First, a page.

Brain bleeds called intracerebral hemorrhages remained stable in incidence among all age groups over the past 30 years, but they increased in people 75 and older, according to a new analysis of the Framingham Heart Study. The findings are published in JAMA Neurology.
Use of anticoagulants also increased in senior adults threefold over the period, but authors cautioned against making too much of it.
“We are not advocating that people stop taking statins or anticoagulants,” said report senior author Sudha Seshadri, MD, neurologist in the Long School of Medicine at The University of Texas Health Science Center at San Antonio. “Those therapies reduce the risk of ischemic strokes, which represent approximately nine of every 10 strokes, with intracerebral hemorrhages representing the other tenth.”
Because of the increase in life expectancy and aging of the population, health care systems will likely see an increase in the number of patients with brain hemorrhages, said Dr. Seshadri, who is senior investigator of the Framingham Heart Study and at UT Health San Antonio directs the Glenn Biggs Institute for Alzheimer’s and Neurodegenerative Diseases.
Imaging and medications
The report’s lead author, Vasileios-Arsenios Lioutas, MD, a stroke neurologist at Beth Israel Deaconess Medical Center and Harvard Medical School, designed the study to assess trends in the incidence of intracerebral hemorrhages in 10,333 Framingham participants from 1948 to 2016. Of the participants, 129 experienced such a hemorrhage during study follow-up.
The years were divided into three periods: 1948-1986, 1987-1999 and 2000-2016.
“We wanted to account for changes in diagnostic approaches, and one of the main advancements was the CT scan, which started being used around 1980,” Dr. Lioutas said. “Many things that could not previously be diagnosed as bleeds could be seen very easily after that time.”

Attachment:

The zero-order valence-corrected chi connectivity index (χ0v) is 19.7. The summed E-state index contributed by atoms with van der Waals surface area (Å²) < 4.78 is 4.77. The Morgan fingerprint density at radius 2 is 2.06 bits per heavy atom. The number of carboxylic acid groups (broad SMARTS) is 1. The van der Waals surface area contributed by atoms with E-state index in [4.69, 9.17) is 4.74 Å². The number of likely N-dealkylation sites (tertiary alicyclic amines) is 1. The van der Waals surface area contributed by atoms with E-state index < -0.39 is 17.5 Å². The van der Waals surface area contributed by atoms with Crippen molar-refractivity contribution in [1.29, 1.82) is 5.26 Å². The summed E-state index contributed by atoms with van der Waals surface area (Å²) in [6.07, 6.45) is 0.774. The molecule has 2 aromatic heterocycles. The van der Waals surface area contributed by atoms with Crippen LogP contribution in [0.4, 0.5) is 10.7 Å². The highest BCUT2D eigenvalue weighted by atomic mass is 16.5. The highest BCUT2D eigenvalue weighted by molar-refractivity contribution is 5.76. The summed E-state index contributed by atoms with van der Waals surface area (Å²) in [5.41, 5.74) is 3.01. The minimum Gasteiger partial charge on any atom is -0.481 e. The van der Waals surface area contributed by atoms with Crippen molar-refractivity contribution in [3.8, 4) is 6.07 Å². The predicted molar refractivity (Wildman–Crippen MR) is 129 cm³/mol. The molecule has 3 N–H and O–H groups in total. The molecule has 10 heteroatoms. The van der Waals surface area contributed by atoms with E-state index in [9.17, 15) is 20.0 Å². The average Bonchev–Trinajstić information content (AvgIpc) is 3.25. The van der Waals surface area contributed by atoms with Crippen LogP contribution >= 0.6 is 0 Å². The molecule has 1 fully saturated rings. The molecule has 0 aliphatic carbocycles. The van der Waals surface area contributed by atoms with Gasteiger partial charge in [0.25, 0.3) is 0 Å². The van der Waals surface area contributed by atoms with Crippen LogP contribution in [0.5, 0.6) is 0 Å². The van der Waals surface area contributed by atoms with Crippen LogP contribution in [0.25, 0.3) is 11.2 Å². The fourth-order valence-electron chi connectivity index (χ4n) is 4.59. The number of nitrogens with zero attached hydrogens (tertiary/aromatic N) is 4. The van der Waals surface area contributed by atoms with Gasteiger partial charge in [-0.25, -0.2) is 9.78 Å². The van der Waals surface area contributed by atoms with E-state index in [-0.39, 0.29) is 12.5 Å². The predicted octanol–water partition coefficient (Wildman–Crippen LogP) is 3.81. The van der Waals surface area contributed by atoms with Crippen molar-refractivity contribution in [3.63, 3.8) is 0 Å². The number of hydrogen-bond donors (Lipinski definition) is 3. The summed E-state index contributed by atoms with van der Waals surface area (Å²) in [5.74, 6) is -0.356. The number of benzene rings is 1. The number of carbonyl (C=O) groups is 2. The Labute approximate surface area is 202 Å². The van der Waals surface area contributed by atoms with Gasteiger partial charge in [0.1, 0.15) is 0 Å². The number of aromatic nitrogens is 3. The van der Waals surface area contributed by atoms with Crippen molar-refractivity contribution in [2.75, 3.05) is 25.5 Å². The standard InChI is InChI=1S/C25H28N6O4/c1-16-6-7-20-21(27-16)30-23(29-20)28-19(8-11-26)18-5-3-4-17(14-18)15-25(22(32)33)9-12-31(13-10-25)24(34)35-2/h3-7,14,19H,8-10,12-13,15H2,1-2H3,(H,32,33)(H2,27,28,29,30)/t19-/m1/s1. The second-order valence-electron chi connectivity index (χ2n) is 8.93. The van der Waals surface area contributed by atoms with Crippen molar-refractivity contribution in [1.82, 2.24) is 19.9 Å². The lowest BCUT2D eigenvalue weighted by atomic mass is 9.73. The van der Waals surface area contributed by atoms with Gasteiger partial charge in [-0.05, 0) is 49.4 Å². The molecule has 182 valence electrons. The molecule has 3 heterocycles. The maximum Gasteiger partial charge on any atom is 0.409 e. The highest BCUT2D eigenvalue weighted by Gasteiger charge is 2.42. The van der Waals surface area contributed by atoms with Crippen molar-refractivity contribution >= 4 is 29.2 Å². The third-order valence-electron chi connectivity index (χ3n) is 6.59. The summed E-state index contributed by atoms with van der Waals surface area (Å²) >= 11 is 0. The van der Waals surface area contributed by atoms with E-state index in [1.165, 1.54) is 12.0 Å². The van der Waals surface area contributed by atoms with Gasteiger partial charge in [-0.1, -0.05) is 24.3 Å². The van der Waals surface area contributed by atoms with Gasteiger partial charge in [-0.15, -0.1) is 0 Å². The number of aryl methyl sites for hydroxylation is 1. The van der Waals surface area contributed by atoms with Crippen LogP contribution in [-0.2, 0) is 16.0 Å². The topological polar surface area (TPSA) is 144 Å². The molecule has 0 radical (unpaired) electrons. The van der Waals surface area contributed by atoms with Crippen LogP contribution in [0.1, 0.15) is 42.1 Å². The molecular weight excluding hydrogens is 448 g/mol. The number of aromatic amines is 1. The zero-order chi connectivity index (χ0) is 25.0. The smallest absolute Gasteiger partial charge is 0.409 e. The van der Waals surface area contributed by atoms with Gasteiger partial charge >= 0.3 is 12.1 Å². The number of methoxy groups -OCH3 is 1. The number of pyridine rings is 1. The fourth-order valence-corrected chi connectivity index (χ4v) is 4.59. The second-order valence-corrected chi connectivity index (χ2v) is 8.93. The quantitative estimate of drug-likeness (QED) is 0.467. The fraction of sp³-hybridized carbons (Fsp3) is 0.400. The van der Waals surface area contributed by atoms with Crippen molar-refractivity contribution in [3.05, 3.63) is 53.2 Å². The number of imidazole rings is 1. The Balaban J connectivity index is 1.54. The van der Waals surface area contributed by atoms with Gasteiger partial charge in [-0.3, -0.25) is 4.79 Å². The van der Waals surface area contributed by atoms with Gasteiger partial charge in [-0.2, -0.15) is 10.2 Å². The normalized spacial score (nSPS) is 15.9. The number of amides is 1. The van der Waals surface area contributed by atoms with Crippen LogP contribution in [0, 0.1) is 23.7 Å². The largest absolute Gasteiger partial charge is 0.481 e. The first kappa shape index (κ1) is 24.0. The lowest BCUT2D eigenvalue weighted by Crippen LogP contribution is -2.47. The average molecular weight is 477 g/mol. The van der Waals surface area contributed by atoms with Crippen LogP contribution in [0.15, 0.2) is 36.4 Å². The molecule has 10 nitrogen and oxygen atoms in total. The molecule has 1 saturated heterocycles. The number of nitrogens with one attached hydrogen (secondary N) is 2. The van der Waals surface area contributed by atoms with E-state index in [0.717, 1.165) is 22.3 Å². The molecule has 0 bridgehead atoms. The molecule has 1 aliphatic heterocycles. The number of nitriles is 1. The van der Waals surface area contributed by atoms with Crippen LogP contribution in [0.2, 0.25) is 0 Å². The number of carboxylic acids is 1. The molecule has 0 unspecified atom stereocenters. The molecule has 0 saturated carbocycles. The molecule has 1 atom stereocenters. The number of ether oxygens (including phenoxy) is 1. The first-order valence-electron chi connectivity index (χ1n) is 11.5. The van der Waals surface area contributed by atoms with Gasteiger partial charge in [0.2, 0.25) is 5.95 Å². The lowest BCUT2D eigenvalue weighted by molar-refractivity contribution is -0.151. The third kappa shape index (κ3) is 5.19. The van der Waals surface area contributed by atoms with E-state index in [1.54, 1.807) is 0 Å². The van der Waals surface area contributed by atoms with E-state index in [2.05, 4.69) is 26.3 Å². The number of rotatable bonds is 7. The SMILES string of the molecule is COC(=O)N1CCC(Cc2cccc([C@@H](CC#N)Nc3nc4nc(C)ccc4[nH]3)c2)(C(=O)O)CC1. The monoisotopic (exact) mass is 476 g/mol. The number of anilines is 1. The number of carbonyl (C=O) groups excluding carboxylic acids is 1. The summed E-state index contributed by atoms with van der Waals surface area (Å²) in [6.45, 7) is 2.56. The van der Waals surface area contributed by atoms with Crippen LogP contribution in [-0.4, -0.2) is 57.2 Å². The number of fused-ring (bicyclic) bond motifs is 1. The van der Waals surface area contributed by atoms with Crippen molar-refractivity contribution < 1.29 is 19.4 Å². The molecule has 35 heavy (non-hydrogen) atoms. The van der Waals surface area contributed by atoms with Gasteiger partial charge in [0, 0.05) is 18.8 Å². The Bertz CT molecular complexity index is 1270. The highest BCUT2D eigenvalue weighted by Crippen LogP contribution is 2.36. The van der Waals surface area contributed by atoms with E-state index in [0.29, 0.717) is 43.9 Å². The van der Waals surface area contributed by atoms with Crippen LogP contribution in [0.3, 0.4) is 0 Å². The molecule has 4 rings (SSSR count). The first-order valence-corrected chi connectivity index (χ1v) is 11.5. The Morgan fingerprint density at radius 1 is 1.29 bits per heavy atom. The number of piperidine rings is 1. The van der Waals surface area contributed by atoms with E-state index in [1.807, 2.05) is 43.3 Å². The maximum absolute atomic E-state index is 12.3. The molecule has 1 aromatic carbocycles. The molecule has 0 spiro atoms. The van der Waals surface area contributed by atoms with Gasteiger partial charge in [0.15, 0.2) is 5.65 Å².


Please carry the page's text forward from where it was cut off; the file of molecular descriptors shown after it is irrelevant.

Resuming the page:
The late 1990s saw increased prescribing of blood thinners such as warfarin, which a series of trials showed to be effective at preventing clots arising from atrial fibrillation, a heart rhythm abnormality. In the 2000s, further preventative practices and additional medications were added.
“One of the possible explanations for why we saw more bleeds in older Framingham participants is that, by using these anticoagulant medications, we prevented adverse events that would potentially have killed them earlier in life,” Dr. Lioutas said. “We prolonged their life expectancy and then, because we did, they were at risk to have a hemorrhage later in life.”
“It’s a bit of a balancing act,” Dr. Seshadri said. “We want to be careful what message we send about this. Statins and anticoagulants have value in preventing life-altering or fatal events.”
The study also examined risk factors for two types of brain hemorrhages. Lobar intracerebral hemorrhages occur closer to the surface of the brain, whereas deep intracerebral hemorrhages occur deeper within the brain matter and involve different structures.
Hypertension, previously thought to be more important as a risk factor in deep intracerebral hemorrhages, increased risk in both types, the study found.
Deep intracerebral hemorrhages are associated with changes in the very small vessels of the brain that are the consequence of longtime exposure to hypertension, Dr. Lioutas said.
Lobar hemorrhages also feature changes in small vessels, but the vessels are near the brain surface. Deposits of amyloid protein—best known for being linked to Alzheimer’s disease—are believed to be a culprit in these hemorrhages.
“As was the case in previous research, we saw that these lines of distinction are not so clear,” Dr. Lioutas said. “Especially in lobar hemorrhage, we saw that many people also had hypertension, so we now believe hypertension plays a role in both deep and lobar intracerebral hemorrhages.”
The study shows that while clinical advances have been successful in decreasing stroke rates in developed countries, the decline is mostly for clot-related strokes and not in hemorrhagic strokes.
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